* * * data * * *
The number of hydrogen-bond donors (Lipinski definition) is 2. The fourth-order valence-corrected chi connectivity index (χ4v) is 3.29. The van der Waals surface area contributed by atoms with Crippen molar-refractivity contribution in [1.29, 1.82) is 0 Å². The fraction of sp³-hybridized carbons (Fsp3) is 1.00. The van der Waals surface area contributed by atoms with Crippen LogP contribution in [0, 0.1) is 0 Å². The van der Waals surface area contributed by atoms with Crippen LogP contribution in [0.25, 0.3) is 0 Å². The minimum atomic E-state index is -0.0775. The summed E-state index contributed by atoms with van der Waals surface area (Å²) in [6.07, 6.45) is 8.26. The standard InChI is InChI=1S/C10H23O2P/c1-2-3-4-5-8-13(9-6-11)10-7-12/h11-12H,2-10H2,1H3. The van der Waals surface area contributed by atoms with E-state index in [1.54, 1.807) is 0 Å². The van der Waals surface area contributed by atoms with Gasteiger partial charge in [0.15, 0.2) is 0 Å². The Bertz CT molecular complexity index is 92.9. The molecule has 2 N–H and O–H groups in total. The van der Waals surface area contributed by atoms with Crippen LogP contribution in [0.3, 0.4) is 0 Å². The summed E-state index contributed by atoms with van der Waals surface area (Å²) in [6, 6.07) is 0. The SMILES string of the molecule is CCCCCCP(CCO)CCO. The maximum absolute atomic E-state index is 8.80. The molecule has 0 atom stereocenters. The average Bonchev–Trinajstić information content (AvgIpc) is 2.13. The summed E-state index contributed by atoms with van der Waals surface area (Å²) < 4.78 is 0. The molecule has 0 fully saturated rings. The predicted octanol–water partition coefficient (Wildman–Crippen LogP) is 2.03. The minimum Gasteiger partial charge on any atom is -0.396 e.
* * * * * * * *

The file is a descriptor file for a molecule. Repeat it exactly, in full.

The number of hydrogen-bond donors (Lipinski definition) is 2. The fourth-order valence-corrected chi connectivity index (χ4v) is 3.29. The van der Waals surface area contributed by atoms with Crippen molar-refractivity contribution in [1.29, 1.82) is 0 Å². The fraction of sp³-hybridized carbons (Fsp3) is 1.00. The van der Waals surface area contributed by atoms with Crippen LogP contribution in [0, 0.1) is 0 Å². The van der Waals surface area contributed by atoms with Crippen LogP contribution in [0.25, 0.3) is 0 Å². The minimum atomic E-state index is -0.0775. The summed E-state index contributed by atoms with van der Waals surface area (Å²) in [6.07, 6.45) is 8.26. The standard InChI is InChI=1S/C10H23O2P/c1-2-3-4-5-8-13(9-6-11)10-7-12/h11-12H,2-10H2,1H3. The van der Waals surface area contributed by atoms with E-state index in [1.54, 1.807) is 0 Å². The van der Waals surface area contributed by atoms with Gasteiger partial charge in [0.15, 0.2) is 0 Å². The Bertz CT molecular complexity index is 92.9. The molecule has 2 N–H and O–H groups in total. The van der Waals surface area contributed by atoms with Crippen LogP contribution in [0.3, 0.4) is 0 Å². The summed E-state index contributed by atoms with van der Waals surface area (Å²) in [6, 6.07) is 0. The SMILES string of the molecule is CCCCCCP(CCO)CCO. The maximum absolute atomic E-state index is 8.80. The molecule has 0 atom stereocenters. The average Bonchev–Trinajstić information content (AvgIpc) is 2.13. The summed E-state index contributed by atoms with van der Waals surface area (Å²) < 4.78 is 0. The molecule has 0 fully saturated rings. The predicted octanol–water partition coefficient (Wildman–Crippen LogP) is 2.03. The minimum Gasteiger partial charge on any atom is -0.396 e.